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New Zika case found in Malaysia after lull

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A bunting warning on Zika disease is seen at Hospital Sungai Buloh. The Health Ministry has confirmed that a man in Perak has been infected with the disease. THE STAR/ANN

New Zika case found in Malaysia after lull

Malaysia reported its first case of the Zika virus in two years after a man in the peninsula’s northern state of Perak was found to have been infected, Malaysian health authorities said.

The viral disease is transmitted by the Aedes mosquito. Previously the most recent case in Malaysia was reported in 2016, with eight people found to be infected.

Ministry of Health director-general Noor Hisham Abdullah said the ministry’s disease control division was alerted by the Perak Health Department on October 12 regarding a single suspected Zika case.

“A test conducted by the Institute of Medical Research the next day found the result to be positive,” he said in a statement on Tuesday.

The patient is a 30-year-old and was hospitalised on September 27 after he showed symptoms of vomiting and diarrhoea. Two days later he was transferred to the intensive care unit. The patient is still being warded and is reported to be in stable condition.

Hisham said the latest case brought the total number of recorded cases in Malaysia to nine, with eight of them recorded in 2016.

“In 2017 and 2018, 3,178 blood samples and 15 urine samples were taken from patients who had the symptoms. The results were negative,” he said.

Zika is spread by Aedes, the same mosquito that spreads dengue and chikungunya, with common symptoms including fever, rash, joint and muscle pain and conjunctivitis.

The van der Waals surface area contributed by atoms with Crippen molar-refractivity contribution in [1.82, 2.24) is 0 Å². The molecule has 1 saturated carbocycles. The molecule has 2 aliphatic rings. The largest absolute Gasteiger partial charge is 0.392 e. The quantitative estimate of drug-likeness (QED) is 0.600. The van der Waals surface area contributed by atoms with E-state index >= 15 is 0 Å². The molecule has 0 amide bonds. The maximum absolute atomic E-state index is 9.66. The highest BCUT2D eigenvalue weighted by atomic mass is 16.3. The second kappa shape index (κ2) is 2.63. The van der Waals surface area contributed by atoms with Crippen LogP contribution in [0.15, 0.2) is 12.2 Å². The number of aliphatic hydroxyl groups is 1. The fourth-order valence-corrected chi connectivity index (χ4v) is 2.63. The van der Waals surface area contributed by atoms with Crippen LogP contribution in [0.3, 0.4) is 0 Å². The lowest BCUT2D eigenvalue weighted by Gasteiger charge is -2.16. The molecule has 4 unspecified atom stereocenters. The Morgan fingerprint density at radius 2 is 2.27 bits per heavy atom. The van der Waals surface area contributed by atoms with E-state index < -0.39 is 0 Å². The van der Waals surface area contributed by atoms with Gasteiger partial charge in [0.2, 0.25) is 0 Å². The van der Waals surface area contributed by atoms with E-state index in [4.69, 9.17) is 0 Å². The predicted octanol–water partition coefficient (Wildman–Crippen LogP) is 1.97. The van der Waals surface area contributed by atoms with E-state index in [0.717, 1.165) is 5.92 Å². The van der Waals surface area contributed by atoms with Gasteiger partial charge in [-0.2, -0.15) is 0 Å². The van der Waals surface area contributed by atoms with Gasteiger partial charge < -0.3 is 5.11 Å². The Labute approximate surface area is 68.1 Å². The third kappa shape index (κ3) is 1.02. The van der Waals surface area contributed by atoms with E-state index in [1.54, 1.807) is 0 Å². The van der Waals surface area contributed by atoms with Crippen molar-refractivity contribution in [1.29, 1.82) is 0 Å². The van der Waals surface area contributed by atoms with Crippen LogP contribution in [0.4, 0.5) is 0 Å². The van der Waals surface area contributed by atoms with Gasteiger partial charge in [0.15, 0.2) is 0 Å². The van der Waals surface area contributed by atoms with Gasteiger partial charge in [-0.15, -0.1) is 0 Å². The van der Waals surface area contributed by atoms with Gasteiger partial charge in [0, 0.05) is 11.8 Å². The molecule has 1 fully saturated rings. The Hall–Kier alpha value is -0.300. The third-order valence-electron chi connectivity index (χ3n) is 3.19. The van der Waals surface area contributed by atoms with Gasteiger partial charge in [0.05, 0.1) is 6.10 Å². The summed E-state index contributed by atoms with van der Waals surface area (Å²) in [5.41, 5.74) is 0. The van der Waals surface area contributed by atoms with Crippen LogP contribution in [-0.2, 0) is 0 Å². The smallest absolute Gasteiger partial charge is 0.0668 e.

Babies of Zika-infected mothers risk being born with microcephaly – a condition in which the brain does not develop properly. This leads to the baby’s head being noticeably smaller than normal.

A Zika epidemic in Brazil in 2015 saw over 2,000 cases of microcephaly suspected to be linked to the virus, resulting in the World Health Organisation declaring the situation as a public health emergency of international concern.

An infected pregnant woman in Johor Baru state was fortunate to give birth to a healthy baby girl in 2016.

Hisham said the public should undertake preventive measures including cleaning their surroundings and destroying mosquito breeding sites.

“It is also advisable to refrain from visiting countries that have Zika cases,” he said, adding that those who fall ill after returning from countries with such cases should seek medical attention.

He also said that the number of Malaysian dengue cases was very high, with 104,745 cases and 152 deaths as at October 12. There is currently no vaccine for Zika, and chikungunya, while more clinical trials and research are needed to develop a highly effective dengue vaccine.

“Destroying Aedes breeding sites will prevent not only dengue, but also Zika and chikungunya,” he said.



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